Maritime technology provider, Marine Data Solutions of Cape Town, has begun implementing an automatic identification system (AIS) coastal network with Aids to Navigation (AtoN) capabilities along the South African coast, the Ports & Ships website reports.
The company, which specialises in vessel traffic management and information systems and other maritime domain awareness solutions, was awarded the turnkey contract by Lighthouse Services, which operates as a business unit of Transnet National Port Authority (TNPA). The scope of work includes installing new base stations and AtoN AIS at selected lighthouses along the South African coastline.
Steve Nell, Marine Data Solutions’ managing director says the AIS coastal network will bring South Africa in line with many other coastal countries worldwide and will greatly enhance South Africa’s current maritime domain awareness capabilities, the Ports & Ships website adds.
Marine Data Solutions previously played the crucial role of systems and display integrator for the South African Maritime Authority’s (SAMSA) Satellite AIS initiative, which is proving to be of great value. AIS was first introduced as a mandatory carriage requirement for ships in July 2002, and under the International Maritime Organization’s (IMO) SOLAS Convention, all ships on international voyages were compelled to have been fitted with AIS by the end of 2004. AIS, utilising maritime VHF frequencies, provides real time automatic transmission and reception on suitably equipped ships with a range of information relating to course, speed, position and other important data.
AIS information can also be received ashore for the purpose of vessel tracking and management but availability of the information received remains dependent on ships keeping the system switched on. Although AIS started off as an anti-collision ship-to-ship and ship-to-shore system, it has now taken on many more applications in addition to supplementing existing marine Aids to Navigation (AtoN) systems. This technology is essentially a business intelligence tool, offering VTS management, vessel tracking, search and rescue and virtual AtoN.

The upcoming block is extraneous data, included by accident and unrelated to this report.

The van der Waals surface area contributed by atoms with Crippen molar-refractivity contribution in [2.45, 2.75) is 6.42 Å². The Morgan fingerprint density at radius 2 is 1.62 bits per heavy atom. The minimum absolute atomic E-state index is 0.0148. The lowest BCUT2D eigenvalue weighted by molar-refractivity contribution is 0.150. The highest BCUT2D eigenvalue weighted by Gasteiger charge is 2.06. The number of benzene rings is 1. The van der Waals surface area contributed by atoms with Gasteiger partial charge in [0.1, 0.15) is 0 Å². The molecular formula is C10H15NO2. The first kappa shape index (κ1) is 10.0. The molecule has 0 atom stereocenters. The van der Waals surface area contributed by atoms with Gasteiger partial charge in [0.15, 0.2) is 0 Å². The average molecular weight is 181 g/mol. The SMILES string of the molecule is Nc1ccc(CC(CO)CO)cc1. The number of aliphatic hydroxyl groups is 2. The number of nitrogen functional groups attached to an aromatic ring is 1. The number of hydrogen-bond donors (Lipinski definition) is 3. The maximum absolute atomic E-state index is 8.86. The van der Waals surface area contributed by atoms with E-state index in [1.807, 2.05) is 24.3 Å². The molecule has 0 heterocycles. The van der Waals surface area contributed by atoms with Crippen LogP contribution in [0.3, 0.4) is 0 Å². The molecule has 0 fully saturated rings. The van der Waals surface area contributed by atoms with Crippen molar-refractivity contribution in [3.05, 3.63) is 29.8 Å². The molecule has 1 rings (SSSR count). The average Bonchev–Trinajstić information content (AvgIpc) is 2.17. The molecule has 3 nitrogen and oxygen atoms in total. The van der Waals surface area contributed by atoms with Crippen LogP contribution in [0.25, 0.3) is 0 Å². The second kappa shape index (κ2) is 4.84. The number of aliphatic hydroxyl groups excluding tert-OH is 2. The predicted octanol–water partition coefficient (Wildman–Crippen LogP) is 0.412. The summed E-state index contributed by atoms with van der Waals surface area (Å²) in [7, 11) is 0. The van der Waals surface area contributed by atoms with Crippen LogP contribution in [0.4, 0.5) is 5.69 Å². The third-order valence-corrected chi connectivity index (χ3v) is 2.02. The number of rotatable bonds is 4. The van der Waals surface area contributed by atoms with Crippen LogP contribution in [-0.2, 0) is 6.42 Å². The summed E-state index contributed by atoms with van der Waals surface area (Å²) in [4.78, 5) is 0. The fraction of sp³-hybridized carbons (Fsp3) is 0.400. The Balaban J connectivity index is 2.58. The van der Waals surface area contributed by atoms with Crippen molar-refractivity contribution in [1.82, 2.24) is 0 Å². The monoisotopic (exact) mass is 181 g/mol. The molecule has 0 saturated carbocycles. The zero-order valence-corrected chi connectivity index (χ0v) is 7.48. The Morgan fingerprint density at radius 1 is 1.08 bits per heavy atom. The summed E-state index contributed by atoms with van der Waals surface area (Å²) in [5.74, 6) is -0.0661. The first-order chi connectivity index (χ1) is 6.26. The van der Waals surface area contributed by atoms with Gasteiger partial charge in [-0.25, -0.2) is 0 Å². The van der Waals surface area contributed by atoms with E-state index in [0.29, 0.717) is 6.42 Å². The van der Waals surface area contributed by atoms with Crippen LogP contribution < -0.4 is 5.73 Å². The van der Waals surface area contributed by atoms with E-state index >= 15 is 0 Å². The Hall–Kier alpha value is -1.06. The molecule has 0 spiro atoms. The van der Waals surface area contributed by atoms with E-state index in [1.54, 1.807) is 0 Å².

Other AIS applications include complementing the existing AtoN service such as positively identifying a lighthouse in inclement weather; providing back up to an AtoN monitoring system to enable faster repairs; remote control manipulation; gathering real-time information such as traffic patterns for better future planning; monitoring and tracking the position of floating equipment such as buoys; and automatic alerts by being able to track and trace ships fitted with AIS and identifying cargoes, notifying port control of safety threats, and providing accurate estimated time of arrival information.
AIS can also be used to monitor particularly sensitive sea areas and messages can be generated to let ships know about these areas, and about traffic routing systems and areas to be avoided. AIS data can be made available to third parties, amongst them the South African Maritime Safety Authority (SAMSA), the Department of Transport, the SA Navy’s Hydrographic Office and national intelligence.
“AIS will serve to increase South Africa’s Vessel Traffic System (VTS) footprints which means that a VTS operator will be able to ‘see’ vessels anywhere along the coast of South Africa should it be within the VHF range of an AIS base station,” says Nell. “It will also help with search and rescue operations and identification and tracking, as well as future planning.”
Some of the projects Marine Data Solutions has completed include the supply and commissioning of a VTS, AIS, and a Global Maritime Distress and Safety System (GDMSS) for the port of Dar-es-Salaam, Tanzania, and more recently two VTS systems, including thermal cameras, at Lüderitz and Walvis Bay, Namibia.
A different project was the installation and commissioning of a laser docking aid system at the oil terminal in Saldanha Bay earlier this year, which was done in partnership with Australian company, Trelliborg Marine.